Stephen Spielberg's "Amistad" (1997)



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A Dreamworks production
Director: Stephen Spielberg
Screenwriter: David Franzoni
Photography: Janusz Kaminski
Music: John Williams
(R, 145 minutes)


Cinque: Djimon Honsou
Roger Baldwin: Matthew McConaughey
John Quincy Adams: Anthony Hopkins
Theodore Joadson: Morgan Freeman
Lewis Tappan: Stellan Skarsgard
President Martin Van Buren: Nigel Hawthorne
Professor Josiah Gibbs: Austin Pendleton
Senator John Calhoun: Arliss Howard
Justice Joseph Story: Justice Harry A. Blackmun
Queen Isabella: Anna Paquin
Secretary Forsyth: David Paymer
William Holabird: Pete Postlethwaite
British Naval Officer: Peter Firth



The New Republic, Stanley Kaufmann, December 22, 1997

Spielberg puts people before us, not costumed actors, and he puts us among those people. The very first shot, an intense close-up of a black man, dirt-caked and wet, as lightening flashes, as he struggles to pull his shackles loose in the ship's hold, not only crystallizes the them; it seizes us with verity, the sense that a vital film making talent is striking toward the truth.

The film depends greatly on the performance of Cinque, and here Spielberg's choice can only be called brilliant. Djimon Hounsou is a native of Benin who has been living in Paris and has had small roles in French and American films. He is a magnificent-looking man, but it is his spirit, more than his physique, that fulfills the role.

Amistad, shortcomings and all, is solid, engrossing. While it's in progress, it envelops us; paradoxically, when it's finished, it seems to stand free, like a strong sculpture.

The New York Times, Janet Maslin, December 10, 1997

The diffuse "Amistad" divides its energies among many concerns: the pain and strangeness of the captives' experience, the Presidential election in which they become a factor, the stirrings of civil war, and the great many bewhiskered abolitionists and legal representatives who argue about their fate. The specific, as in Cinque's being torn from his family, is overwhelmed by generality. And this is a film in which John Quincy Adams, played by Anthony Hopkins as a wise old curmudgeon faithfully devoted to his house plants, is the zestiest character by far.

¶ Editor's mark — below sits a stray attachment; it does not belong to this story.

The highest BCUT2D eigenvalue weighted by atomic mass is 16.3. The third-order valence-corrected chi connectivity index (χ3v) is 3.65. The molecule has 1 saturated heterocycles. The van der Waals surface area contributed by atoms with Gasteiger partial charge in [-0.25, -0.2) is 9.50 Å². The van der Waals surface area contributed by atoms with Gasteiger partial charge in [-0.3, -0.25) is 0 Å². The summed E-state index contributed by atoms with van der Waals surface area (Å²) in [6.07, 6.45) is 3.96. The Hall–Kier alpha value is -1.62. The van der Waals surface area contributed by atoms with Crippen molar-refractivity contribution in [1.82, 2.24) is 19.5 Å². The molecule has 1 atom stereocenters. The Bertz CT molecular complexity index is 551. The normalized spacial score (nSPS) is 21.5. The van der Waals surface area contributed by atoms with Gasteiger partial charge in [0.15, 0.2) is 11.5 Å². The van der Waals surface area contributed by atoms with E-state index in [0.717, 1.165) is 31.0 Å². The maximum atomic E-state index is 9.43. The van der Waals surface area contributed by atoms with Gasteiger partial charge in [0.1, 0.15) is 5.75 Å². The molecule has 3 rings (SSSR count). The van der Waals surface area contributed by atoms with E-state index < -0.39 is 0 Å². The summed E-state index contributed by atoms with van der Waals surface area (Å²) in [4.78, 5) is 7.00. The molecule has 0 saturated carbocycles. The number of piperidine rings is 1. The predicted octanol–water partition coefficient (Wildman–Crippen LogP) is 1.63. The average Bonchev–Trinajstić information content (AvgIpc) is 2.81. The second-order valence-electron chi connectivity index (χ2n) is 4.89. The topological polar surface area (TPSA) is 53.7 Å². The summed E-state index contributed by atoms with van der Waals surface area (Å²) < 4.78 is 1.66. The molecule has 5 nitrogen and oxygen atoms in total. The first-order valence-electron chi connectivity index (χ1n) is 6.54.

None of the rhetoric, not even the oratorical heights reached when John Quincy Adams takes on the Supreme Court, can compare with the Africans' story. And the best parts of "Amistad" are those that simply bring their pride, fear and outrage to life.

The Washington Post, Rita Kempley, December 12, 1997

Steven Spielberg's powerful "Amistad" again demonstrates the director's flair for bringing lost worlds alive. . . . "Amistad" boasts a star-spangled cast that includes Nigel Hawthorne as pro-slavery President Martin Van Buren, Anna Paquin as the pubescent Queen Isabella of Spain, and Morgan Freeman and Stellan Skarsgard as abolitionists who champion the Africans' cause. Though Freeman has a smallish part, he leaves an indelible impression. As he searches the Amistad's dank hold for evidence, he's staggered by the chains and bloodstains, but most of all by the ghosts from his past. Hounsou, a West African model with beauty and presence, but no acting experience, carries much of the movie on his broad shoulders with surprising skill and strength. His is one of only a few African characters, however, who emerge from the rest. And he emerges with dignity intact, even when obliged to become teary-eyed upon sniffling an African violet (which has no scent) in Adam's greenhouse.

Star Tribune, (Minneapolis, MN), Jeff Strickler, December 12, 1997 ***** 5 Stars